Changes in the concentration of breath ammonia in response to exercise: A preliminary investigation

Steven F. Solga, Matthew Mudalel, Lisa A. Spacek, Rafal Lewicki, Frank K. Tittel, Claudio Loccioni, Adolfo Russo, Alessandro Ragnoni, Terence H. Risby

Research output: Contribution to journalArticlepeer-review

7 Scopus citations


Breath ammonia has proven to be a difficult compound to measure accurately. The goal of this study was to evaluate the effects that the physiological intervention, exercise, had on the levels of breath ammonia. The effects of vigorous exercise (4000 m indoor row) in 13 participants were studied and increases in breath ammonia were observed in all participants. Mean pre-exercise concentrations of ammonia were 670 pmol ml-1CO2(SD, 446) and these concentrations increased to post-exercise maxima of 1499 pmol ml-1CO2(SD, 730), p < 0.0001. The mean increase in ammonia concentrations from pre-exercise to maximum achieved in conditioned (1362 pmol ml-1CO2) versus non-conditioned rowers (591 pmol ml-1CO2) were found to be statistically different, p = 0.029. Taken together, these results demonstrate our ability to repeatedly measure the influence of exercise on the concentration of breath ammonia.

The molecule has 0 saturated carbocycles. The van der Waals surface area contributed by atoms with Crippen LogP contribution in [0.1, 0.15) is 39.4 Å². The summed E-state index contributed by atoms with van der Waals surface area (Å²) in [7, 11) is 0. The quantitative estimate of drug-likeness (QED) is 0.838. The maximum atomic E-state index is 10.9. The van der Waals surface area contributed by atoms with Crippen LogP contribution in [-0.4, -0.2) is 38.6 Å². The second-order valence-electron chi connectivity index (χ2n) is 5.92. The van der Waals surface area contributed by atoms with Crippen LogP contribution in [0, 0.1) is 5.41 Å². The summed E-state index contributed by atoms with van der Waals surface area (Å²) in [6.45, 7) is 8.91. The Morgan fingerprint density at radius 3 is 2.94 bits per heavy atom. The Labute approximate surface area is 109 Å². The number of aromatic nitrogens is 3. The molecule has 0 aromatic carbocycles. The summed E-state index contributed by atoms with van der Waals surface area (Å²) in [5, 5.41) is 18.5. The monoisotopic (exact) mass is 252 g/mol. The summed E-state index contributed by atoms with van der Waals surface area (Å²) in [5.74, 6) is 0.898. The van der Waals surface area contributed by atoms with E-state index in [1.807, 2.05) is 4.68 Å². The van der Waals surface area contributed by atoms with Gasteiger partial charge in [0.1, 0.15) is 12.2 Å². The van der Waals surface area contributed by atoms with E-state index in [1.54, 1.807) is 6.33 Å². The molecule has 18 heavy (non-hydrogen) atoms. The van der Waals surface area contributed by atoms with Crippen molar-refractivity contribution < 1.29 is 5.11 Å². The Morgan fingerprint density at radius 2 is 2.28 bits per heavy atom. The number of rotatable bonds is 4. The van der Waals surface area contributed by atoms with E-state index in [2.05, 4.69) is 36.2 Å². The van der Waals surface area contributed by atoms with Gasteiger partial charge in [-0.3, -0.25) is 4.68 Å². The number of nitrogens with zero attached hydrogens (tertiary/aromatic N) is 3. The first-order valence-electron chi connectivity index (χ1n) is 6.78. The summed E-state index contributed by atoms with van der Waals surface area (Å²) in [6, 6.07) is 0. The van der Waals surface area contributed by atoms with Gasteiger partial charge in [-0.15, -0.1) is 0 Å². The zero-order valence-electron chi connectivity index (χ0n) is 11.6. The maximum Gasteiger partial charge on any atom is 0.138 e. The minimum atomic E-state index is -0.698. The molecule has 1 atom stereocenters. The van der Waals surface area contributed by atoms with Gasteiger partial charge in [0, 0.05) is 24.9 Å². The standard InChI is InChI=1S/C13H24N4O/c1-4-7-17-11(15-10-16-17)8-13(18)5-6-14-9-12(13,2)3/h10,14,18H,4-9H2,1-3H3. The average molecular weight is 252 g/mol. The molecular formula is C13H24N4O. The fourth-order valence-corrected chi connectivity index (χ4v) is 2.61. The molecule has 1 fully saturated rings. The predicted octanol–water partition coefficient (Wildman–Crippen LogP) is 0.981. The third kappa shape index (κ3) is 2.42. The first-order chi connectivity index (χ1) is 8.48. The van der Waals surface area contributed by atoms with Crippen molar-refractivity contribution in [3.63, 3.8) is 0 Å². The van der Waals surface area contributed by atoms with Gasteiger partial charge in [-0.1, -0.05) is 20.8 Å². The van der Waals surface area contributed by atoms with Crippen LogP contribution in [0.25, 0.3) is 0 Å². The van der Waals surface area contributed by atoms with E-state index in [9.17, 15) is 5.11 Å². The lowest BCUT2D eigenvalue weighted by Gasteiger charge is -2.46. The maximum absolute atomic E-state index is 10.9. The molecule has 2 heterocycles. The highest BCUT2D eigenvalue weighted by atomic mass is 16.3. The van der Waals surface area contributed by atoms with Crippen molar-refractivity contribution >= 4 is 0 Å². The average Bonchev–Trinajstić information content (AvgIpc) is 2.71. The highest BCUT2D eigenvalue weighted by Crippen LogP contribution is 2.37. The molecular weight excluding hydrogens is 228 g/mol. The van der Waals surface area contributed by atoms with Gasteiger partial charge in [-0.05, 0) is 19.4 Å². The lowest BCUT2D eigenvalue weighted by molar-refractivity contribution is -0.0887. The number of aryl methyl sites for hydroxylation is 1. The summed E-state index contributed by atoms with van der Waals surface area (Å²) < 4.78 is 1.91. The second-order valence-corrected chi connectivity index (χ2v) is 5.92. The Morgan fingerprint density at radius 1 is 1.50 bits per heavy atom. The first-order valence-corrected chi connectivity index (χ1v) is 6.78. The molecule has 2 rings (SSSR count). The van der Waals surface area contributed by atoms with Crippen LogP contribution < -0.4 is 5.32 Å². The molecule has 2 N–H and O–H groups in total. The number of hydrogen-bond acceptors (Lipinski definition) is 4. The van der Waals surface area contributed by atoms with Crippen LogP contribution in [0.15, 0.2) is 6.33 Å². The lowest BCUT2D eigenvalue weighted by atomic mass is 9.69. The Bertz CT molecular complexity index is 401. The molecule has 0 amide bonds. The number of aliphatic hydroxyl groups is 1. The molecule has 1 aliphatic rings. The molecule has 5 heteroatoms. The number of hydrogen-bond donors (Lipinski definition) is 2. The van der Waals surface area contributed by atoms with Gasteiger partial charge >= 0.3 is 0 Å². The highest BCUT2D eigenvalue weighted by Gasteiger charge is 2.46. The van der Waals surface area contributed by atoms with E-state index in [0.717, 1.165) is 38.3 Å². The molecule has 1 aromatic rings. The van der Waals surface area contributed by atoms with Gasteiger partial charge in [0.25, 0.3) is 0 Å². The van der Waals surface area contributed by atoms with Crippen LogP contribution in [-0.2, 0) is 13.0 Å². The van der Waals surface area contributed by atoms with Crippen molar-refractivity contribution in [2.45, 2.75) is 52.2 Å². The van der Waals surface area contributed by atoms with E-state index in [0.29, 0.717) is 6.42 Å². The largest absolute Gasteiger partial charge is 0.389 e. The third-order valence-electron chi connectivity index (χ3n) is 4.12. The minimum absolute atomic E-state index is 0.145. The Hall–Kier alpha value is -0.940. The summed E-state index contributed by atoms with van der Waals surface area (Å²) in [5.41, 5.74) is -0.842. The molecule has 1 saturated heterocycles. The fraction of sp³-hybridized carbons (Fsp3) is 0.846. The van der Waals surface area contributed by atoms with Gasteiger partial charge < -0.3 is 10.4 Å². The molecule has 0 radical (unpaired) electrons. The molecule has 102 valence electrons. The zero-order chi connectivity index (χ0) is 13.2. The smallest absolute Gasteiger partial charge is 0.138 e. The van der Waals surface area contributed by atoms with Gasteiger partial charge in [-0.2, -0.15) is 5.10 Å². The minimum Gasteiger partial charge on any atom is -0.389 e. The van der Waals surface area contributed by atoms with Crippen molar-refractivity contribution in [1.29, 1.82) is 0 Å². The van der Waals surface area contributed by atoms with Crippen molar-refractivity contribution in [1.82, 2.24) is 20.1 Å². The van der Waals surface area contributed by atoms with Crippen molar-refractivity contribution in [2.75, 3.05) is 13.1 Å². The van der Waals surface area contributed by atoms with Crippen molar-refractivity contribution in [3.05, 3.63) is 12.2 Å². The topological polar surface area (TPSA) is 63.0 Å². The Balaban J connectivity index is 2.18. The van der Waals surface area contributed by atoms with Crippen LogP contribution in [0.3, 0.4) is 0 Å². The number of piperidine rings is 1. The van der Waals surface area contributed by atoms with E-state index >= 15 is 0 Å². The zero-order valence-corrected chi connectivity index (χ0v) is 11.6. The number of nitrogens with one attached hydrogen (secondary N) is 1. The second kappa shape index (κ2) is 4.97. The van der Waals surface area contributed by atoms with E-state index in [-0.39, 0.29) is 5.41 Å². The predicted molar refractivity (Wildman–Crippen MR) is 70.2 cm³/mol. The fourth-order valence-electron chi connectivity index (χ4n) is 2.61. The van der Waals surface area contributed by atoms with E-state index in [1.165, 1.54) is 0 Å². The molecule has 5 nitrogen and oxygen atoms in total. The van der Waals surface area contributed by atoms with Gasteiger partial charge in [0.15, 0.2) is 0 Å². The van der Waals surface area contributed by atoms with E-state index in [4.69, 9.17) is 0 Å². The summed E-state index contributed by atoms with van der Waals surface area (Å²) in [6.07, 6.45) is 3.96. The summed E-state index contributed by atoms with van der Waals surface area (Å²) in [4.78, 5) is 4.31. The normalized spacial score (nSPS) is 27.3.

Original languageEnglish (US)
Article number037103
JournalJournal of breath research
Issue number3
StatePublished - Sep 1 2014
Externally publishedYes


  • ammonia production
  • breath ammonia
  • exercise
  • photoacoustic spectroscopy

ASJC Scopus subject areas

  • Pulmonary and Respiratory Medicine


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